A new leaf: writing and observation
Early on in Creative Writing Level 1 (HE4) – in both the Writing Skills and Art of Poetry courses – there are exercises encouraging you to observe your surroundings closely, and to describe them using details from each of the five senses. Identifying the revealing details which bring a scene to life, and using the senses to work on your reader’s imagination, are essential skills, regardless of which genre you’re writing in. In this blog I’ll suggest a couple of ways to think more deeply about observing and describing.
In his amazing book The Art of Description, Mark Doty gives writers the following advice: ‘description is the art of perception; what is required, in order to say what you see, is enhanced attention to that looking, and the more you look, the more information you get.’ Doty suggests that people who have studied drawing are especially good at this kind of intense attentiveness.
Why not try this out for yourself? Take a leaf, then sit for 30 seconds, just looking at it. Pay attention to its shape, its gradations of colour, its irregularities. Is it torn? Has a caterpillar munched part of it? Then study its texture – soft or crispy, serrated or smooth? Now draw it. This doesn’t need to be a masterpiece, but spend some time trying to capture its appearance with pencil and paper, as thoroughly as you can.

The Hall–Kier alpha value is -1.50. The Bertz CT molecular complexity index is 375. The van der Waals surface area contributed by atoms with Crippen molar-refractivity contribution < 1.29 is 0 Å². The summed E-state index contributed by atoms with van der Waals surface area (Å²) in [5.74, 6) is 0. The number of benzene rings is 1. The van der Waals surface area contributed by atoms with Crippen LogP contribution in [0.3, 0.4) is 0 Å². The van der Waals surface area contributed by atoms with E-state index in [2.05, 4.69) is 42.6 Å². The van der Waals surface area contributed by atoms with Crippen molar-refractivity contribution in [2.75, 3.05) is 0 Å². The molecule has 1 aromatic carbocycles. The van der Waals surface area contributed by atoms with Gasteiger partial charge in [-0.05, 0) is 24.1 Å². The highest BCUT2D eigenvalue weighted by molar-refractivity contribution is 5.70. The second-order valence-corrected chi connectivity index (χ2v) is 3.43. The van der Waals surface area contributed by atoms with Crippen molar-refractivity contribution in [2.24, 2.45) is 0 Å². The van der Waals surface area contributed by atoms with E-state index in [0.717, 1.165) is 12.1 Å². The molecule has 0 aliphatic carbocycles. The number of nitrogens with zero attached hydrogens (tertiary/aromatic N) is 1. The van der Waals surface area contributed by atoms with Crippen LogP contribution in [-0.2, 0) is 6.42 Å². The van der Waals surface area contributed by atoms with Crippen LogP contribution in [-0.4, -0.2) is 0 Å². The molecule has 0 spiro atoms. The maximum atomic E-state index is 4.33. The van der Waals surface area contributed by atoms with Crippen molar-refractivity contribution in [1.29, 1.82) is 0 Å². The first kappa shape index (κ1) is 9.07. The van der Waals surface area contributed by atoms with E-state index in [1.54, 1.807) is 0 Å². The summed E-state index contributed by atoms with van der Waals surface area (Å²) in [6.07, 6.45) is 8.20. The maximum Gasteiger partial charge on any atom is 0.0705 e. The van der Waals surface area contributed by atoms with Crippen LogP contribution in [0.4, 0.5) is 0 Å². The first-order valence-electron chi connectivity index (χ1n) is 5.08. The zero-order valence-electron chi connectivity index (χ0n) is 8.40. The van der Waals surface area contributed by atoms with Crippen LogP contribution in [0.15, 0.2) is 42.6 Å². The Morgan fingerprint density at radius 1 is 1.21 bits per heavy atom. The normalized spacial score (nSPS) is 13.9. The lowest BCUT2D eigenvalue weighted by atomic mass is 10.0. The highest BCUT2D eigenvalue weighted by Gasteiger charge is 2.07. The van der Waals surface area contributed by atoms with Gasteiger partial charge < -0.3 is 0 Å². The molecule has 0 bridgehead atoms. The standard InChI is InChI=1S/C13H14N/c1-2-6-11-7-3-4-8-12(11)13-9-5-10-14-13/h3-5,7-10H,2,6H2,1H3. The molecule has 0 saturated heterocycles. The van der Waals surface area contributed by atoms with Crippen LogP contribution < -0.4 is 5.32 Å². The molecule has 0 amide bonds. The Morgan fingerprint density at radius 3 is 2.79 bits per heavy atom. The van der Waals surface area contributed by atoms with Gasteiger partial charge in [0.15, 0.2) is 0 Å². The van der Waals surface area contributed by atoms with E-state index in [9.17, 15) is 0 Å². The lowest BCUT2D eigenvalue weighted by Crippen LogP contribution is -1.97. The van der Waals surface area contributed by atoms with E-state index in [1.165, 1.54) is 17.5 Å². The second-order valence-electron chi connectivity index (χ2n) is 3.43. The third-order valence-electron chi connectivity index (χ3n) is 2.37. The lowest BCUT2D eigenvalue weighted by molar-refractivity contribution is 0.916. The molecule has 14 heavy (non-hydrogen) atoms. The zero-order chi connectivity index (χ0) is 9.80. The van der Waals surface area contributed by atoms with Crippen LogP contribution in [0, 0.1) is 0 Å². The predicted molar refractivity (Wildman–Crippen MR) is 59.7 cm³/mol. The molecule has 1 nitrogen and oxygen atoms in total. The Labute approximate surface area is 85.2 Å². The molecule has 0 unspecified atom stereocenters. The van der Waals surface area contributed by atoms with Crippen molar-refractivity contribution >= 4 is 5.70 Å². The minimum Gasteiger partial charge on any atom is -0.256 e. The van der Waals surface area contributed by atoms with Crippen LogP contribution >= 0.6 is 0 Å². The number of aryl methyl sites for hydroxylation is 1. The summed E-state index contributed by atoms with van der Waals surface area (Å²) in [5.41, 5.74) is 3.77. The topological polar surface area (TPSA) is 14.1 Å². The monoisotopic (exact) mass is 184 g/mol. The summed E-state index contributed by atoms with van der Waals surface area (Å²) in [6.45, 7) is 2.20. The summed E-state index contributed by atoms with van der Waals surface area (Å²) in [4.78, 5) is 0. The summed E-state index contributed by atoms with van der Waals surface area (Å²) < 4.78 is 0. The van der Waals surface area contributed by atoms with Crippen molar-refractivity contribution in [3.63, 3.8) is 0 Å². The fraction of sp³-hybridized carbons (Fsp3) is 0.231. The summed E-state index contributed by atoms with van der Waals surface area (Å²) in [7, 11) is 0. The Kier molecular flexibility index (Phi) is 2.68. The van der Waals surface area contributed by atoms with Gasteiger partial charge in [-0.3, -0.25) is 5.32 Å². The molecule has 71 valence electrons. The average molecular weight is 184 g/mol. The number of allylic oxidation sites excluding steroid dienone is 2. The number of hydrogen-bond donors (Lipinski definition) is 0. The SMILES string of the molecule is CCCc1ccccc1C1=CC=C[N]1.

Here’s another statement from Doty’s book: ‘When we refer to leaves as green or bark as brown, we reduce language to a debasing perceptual shorthand. Every leaf is made up of a complex interaction of shades, tones that shift as light does’. With this in mind, write a paragraph describing the leaf in as much detail as you can. The only rule is you’re not allowed to use the words ‘green’, ‘red’, ‘yellow’ or ‘brown’, unless you qualify them with another term: ‘emerald green’ or ‘the golden brown of roast chicken skin’. See how precise you can be about colours.
Writing about a leaf is a way of writing about nature. Many writers and literary critics are now realising that writing about nature can suffer from a problem of perspective: it’s easy to write about a leaf as if it only exists on the writer’s terms, as an object to be observed and described for a writing exercise (Vicky MacKenzie’s recent blog discusses similar issues surrounding writing about animals).
But leaves have lives of their own. They’re parts of larger creatures – trees, bushes and plants. Their have their own priorities, which might be very different from the things we humans are programmed to care about. As Daniel Chamovitz shows in his book What a Plant Knows, leaves have equivalents of the senses we use. They respond to touch, to light, to temperature and other sensory stimuli. They even have something like a sense of smell. What’s more, they can communicate this information with other parts of the tree, and even with different trees in the forest (when you put a banana in a fruit bowl it ripens the other fruit – this is because it’s sending out chemical messages, which the tomatoes and avocados respond to).
With this plant science in mind, let’s do something a bit weird. The final exercise I’d like you to try is to describe yourself from the point of view of the leaf. Imagine you are the leaf. How does it perceive the human looking at it? Do you block out the light it needs? Does the touch of your fingers cause it to release a scent? What are its priorities, and how does a human being fit into its life?
image of leaf © Garry MacKenzie